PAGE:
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Microsoft event logoThe U.S. Department of Justice is asking a federal judge to toss out a lawsuit filed by Microsoft earlier this year over a provision of U.S. law that lets government agencies prevent tech companies from informing customers when investigators seek access to emails and other cloud data.

The suit, filed in April in U.S. District Court in Seattle, challenges a section of the Electronic Communications Privacy Act, which allows the government to seek and obtain court orders restricting companies from letting their customers know when their data is the target of a federal warrant, subpoena or court order.

DOJ said in its motion to dismiss the suit Friday that courts issue the non-disclosure orders, not the investigative agencies, so there is no grounds for a legal challenge against the government or the specific provision.

“Microsoft’s challenge effectively asks this Court to adjudicate the lawfulness of thousands of such court orders from across the United States,” DOJ argued.

DOJ also alleges that Microsoft doesn’t have standing to challenge the legal provision because its rights are not being violated and it can’t speak for its users.

Microsoft argued in its original filing that the federal government is violating the First and Fourth Amendments of the U.S. Constitution and “people do not give up their rights when they move their private information from physical storage to the cloud.”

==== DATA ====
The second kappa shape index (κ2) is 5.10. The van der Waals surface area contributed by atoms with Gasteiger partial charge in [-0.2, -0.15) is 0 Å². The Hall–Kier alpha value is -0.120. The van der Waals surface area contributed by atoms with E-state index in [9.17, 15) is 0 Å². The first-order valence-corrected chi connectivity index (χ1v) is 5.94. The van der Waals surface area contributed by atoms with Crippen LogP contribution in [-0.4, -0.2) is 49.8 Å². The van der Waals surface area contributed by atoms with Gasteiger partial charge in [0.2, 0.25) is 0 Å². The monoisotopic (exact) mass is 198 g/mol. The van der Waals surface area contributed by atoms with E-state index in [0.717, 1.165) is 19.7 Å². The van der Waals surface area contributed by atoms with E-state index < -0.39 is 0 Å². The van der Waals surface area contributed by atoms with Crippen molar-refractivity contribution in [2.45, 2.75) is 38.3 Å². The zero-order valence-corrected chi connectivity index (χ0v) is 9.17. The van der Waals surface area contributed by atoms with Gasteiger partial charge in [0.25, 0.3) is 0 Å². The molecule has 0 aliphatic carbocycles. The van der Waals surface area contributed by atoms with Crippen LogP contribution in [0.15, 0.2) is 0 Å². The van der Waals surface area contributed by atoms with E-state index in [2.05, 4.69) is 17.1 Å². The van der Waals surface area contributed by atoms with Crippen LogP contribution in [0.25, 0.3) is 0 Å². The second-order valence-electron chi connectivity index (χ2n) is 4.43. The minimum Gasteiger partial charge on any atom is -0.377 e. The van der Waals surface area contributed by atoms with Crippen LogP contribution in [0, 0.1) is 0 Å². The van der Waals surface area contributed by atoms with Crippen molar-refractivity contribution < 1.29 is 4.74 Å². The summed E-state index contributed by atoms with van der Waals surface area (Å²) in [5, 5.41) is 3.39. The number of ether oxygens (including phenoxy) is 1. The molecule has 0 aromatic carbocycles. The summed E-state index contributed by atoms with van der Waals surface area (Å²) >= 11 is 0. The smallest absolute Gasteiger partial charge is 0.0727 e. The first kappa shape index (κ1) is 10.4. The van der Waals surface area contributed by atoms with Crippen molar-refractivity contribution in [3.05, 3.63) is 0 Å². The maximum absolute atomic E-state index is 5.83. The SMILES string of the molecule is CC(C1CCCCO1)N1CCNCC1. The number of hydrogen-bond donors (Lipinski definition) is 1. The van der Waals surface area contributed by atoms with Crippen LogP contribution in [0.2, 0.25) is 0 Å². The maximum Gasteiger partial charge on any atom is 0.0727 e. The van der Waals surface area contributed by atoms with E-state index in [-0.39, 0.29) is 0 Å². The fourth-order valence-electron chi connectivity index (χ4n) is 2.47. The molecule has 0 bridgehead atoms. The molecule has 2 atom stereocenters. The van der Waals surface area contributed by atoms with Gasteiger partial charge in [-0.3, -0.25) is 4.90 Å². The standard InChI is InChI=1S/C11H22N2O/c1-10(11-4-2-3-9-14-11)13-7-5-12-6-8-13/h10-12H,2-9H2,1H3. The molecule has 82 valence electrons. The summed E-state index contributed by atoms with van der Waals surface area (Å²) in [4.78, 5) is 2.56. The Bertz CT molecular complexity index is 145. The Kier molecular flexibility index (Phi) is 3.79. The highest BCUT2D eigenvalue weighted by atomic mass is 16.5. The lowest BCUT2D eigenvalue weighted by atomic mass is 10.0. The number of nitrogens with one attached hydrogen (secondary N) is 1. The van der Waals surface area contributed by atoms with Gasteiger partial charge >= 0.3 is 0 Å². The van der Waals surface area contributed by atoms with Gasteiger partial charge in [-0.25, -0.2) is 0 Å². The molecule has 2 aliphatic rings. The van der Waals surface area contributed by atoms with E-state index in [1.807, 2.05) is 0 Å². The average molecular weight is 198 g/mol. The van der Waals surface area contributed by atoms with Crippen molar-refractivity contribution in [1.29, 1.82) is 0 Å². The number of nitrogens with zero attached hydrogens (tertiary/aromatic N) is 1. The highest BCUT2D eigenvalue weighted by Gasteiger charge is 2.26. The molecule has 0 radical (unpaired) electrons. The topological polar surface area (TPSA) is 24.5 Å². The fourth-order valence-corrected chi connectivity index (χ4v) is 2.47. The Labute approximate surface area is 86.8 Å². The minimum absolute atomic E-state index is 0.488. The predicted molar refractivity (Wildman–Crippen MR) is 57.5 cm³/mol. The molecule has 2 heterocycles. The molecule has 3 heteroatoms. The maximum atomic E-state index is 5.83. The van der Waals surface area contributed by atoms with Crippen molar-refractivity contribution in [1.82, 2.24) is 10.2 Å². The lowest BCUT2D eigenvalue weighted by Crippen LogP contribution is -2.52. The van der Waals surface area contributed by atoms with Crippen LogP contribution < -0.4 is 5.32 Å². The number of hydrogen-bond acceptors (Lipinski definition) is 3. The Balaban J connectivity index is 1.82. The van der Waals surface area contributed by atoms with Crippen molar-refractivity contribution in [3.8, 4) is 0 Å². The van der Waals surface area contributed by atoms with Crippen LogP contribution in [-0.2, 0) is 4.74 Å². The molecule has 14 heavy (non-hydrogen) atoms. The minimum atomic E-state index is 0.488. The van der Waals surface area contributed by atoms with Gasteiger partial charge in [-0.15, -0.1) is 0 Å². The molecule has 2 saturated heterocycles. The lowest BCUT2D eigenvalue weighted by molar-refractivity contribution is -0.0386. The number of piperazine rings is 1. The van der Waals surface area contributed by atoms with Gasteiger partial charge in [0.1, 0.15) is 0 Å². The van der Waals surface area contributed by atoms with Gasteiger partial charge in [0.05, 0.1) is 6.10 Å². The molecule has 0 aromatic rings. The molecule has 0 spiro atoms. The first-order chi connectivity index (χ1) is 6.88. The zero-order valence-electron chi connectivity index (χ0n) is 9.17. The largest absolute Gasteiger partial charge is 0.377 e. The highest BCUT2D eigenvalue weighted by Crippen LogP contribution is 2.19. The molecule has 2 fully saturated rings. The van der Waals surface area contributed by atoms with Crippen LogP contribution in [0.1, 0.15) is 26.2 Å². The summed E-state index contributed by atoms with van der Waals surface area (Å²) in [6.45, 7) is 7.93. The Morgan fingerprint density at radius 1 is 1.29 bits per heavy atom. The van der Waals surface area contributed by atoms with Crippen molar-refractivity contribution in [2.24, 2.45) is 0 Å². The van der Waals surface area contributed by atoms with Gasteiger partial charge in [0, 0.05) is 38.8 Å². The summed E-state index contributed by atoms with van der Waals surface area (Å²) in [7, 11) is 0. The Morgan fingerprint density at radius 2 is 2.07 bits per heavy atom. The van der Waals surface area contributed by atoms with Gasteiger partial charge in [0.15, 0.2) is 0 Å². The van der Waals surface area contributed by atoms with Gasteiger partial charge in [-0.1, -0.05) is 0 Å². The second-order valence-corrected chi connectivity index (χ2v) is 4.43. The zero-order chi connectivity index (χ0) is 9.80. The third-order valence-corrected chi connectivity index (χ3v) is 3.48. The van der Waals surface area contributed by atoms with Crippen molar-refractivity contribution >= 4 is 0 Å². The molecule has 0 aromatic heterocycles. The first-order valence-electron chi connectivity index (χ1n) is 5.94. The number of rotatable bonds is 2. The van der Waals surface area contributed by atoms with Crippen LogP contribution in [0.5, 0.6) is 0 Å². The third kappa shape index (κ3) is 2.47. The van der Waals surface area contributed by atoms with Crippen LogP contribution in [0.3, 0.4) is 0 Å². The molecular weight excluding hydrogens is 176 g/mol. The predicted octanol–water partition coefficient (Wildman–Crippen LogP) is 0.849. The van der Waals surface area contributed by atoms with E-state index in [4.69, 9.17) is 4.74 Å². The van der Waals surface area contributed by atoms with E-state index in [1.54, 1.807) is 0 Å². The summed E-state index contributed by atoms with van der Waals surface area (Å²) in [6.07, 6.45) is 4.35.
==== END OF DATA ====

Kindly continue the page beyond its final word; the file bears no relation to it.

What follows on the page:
This case is one of several ongoing disputes between government organizations and tech companies over privacy issues. Last week an appeals court ruled that the government can’t force Microsoft to turn over emails stored on overseas servers. Those files were stored at one of Microsoft’s data centers in Ireland, so Microsoft refused to turn over the emails, arguing they fall outside the investigators’ jurisdiction. Two federal courts agreed with the U.S. Department of Justice before the 2nd U.S. Circuit Court of Appeals sided with Microsoft.

Apple’s refusal to help the FBI unlock an iPhone used by a terrorist during the December attack in San Bernardino, California is another high-profile example of this tug-of-war between tech giants and governments. Apple argued that decrypting the phone’s data and breaking into it would weaken security for all users. Apple and the FBI were heading towards a trial earlier this year until a third party emerged to help the FBI successfully hack the phone.

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